Tan et al. (2018) present a strong self-attention based model, achieving significant improvements. Inspired by the span-based model proposed by Lee et al. (2017) for coreference resolution, He et al. (2018a); Ouchi et al. (2018) present similar span-based models for SRL which can exploit span-level features. For word-based SRL, Marcheggiani et al. (2017) propose a simple and fast syntax-agnostic model with rich input representations. Cai et al. (2018) present an end-to-end model with BiLSTMs and biaffine scorer to jointly handle the predicate disambiguation and the argument labeling sub-tasks.

Apart from the above syntax-free works, researchers also pay much attention on improving the neural-based SRL approaches by introducing syntactic knowledge. Roth and Lapata (2016) introduce the dependency path embeddings to the neural-based model and achieve substantial improvements. Marcheggiani and Titov (2017)

employ the graph convolutional neural networks on top of the BiLSTM encoder to encode syntactic information.

He et al. (2018b) propose a k-th order argument pruning algorithm based on systematic dependency trees. Strubell et al. (2018) propose a self-attention based neural MTL model which incorporate dependency parsing as a auxiliary task for SRL. Swayamdipta et al. (2018) propose a MTL framework using hard parameter strategy to incorporate constituent parsing loss into semantic tasks, i.e. SRL and coreference resolution, which outperforms their baseline by +0.8 F1 score. Xia et al. (2019) investigate and compare several syntax-aware methods on span-based SRL, showing the effectiveness of integrating syntactic information.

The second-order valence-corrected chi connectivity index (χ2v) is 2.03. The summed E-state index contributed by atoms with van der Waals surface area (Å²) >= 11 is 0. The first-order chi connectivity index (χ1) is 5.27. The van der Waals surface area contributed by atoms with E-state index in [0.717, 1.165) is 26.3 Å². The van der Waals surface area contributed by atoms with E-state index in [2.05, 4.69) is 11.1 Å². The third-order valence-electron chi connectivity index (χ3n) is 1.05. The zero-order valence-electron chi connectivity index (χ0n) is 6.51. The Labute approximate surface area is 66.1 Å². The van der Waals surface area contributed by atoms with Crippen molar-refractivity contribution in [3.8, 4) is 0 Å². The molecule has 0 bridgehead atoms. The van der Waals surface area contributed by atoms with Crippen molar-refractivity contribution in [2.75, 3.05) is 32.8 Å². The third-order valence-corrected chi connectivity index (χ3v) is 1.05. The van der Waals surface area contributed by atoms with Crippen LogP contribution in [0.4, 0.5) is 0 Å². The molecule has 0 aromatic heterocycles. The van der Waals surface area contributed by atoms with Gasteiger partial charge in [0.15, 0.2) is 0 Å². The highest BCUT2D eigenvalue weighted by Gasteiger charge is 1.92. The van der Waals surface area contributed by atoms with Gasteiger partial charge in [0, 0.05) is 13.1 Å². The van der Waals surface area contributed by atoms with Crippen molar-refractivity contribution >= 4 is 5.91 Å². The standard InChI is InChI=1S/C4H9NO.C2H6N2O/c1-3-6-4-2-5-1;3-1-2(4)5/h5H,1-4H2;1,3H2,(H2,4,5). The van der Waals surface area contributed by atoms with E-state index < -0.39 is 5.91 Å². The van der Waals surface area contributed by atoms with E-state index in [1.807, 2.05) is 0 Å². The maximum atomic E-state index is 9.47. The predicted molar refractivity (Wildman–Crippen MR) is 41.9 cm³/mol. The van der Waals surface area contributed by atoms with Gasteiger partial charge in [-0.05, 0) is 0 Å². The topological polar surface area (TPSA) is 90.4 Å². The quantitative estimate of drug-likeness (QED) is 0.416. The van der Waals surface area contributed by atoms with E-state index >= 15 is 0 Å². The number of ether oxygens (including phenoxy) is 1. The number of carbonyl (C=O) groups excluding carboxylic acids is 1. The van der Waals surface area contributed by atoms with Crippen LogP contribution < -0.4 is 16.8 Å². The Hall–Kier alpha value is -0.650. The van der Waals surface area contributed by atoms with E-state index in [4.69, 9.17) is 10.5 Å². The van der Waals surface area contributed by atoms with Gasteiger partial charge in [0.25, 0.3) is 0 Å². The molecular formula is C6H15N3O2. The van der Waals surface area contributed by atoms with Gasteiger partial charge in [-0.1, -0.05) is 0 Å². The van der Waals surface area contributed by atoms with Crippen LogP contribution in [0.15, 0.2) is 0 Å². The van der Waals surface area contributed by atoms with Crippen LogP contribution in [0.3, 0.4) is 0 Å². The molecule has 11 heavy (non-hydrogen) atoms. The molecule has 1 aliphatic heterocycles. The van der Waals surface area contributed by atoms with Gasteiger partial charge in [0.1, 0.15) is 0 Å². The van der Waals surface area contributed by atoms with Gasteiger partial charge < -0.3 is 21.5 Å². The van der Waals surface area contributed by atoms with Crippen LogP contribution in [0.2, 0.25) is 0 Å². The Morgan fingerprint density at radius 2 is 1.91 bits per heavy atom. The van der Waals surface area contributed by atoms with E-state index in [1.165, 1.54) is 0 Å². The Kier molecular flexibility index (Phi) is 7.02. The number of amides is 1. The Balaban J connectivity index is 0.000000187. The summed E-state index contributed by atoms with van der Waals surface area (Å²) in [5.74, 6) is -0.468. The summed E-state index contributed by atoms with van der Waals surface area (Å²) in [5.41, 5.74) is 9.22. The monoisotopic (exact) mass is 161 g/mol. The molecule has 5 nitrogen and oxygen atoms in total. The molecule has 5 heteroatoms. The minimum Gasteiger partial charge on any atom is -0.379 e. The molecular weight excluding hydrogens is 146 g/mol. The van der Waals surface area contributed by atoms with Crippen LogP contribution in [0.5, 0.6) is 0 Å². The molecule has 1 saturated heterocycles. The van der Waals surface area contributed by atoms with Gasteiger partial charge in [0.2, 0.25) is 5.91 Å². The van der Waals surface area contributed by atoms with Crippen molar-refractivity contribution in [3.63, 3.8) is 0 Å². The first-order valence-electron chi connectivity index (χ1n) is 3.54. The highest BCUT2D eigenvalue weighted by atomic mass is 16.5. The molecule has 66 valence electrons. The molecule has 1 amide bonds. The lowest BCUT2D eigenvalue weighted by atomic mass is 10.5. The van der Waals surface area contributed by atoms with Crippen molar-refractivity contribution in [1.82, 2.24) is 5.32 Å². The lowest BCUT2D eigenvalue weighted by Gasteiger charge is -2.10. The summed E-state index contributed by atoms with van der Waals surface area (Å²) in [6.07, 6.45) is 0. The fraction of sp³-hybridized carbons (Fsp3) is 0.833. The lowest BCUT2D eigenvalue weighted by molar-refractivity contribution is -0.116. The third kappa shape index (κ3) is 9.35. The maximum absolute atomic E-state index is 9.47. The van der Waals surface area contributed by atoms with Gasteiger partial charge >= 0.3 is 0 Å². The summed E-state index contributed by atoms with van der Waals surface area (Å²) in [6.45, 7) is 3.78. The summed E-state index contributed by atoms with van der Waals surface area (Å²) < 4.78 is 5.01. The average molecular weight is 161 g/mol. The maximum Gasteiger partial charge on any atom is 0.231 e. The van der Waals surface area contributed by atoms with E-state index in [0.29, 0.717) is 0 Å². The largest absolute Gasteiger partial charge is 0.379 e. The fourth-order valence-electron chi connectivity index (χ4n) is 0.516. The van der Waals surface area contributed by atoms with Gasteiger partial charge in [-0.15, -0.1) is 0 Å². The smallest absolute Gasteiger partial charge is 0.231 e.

Compared with the large amount of works on English SRL, Chinese SRL works are rare, mainly because of the limitation of datasize and lack of attention of Chinese researchers. Sun et al. (2009) treat the Chinese SRL as a sequence labeling problem and build a SVM-based model by exploiting morphological and syntactic features. Wang et al. (2015b) build a basic BiLSTM model and introduce a way to exploit heterogeneous data by sharing word embeddings. Xia et al. (2017) propose a progressive model to learn and transfer knowledge from heterogeneous SRL data. The above works are all focus on the span-based Chinese SRL, and we compare with their results in Table 2. Different from them, we propose a MTL framework to integrate implicit syntactic representations into a simple unified model on both span-based and word-based SRL, achieving substantial improvements.

In addition to the hard parameter sharing strategy that we discuss in Section 3.2, partial parameter sharing strategy is also a commonly studied approach in MTL and domain adaptation. Kim et al. (2016) introduce simple neural extensions of feature argumentation by employing a global LSTM used across all domains and independent LSTMs used within individual domains. Peng et al. (2017) explore a multitask learning approach which shares parameters across formalisms for semantic dependency parsing. In addition, Peng et al. (2018) present a multi-task approach for frame-semantic parsing and semantic dependency parsing with latent structured variables.

7 Conclusion

This paper proposes a syntax-aware MTL framework to integrate implicit syntactic representations into a simple unified SRL model. The experimental results show that our proposed framework can effectively improve the basic SRL model, even when the basic model is enhanced with BERT representations. Especially, our proposed framework is more effective at utilizing syntactic information, compared with the hard parameter sharing strategy of MTL. By utilizing BERT representations, our framework achieves new state-of-the-art performance on both span-based and word-based Chinese SRL benchmarks, i.e. CPB1.0 and CoNLL-2009 respectively. Detailed analysis shows that syntax helps most on the long sentences, because of the long-distance dependencies captured by syntax trees. Moreover, the comparison of sentence performance indicates that there is still a lot of work to do to better integrate syntactic information and BERT representation.


We thank our anonymous reviewers for their helpful comments. This work was supported by National Natural Science Foundation of China (Grant No. 61525205, 61876116, 61432013) and a project funded by the Priority Academic Program Development of Jiangsu Higher Education Institutions.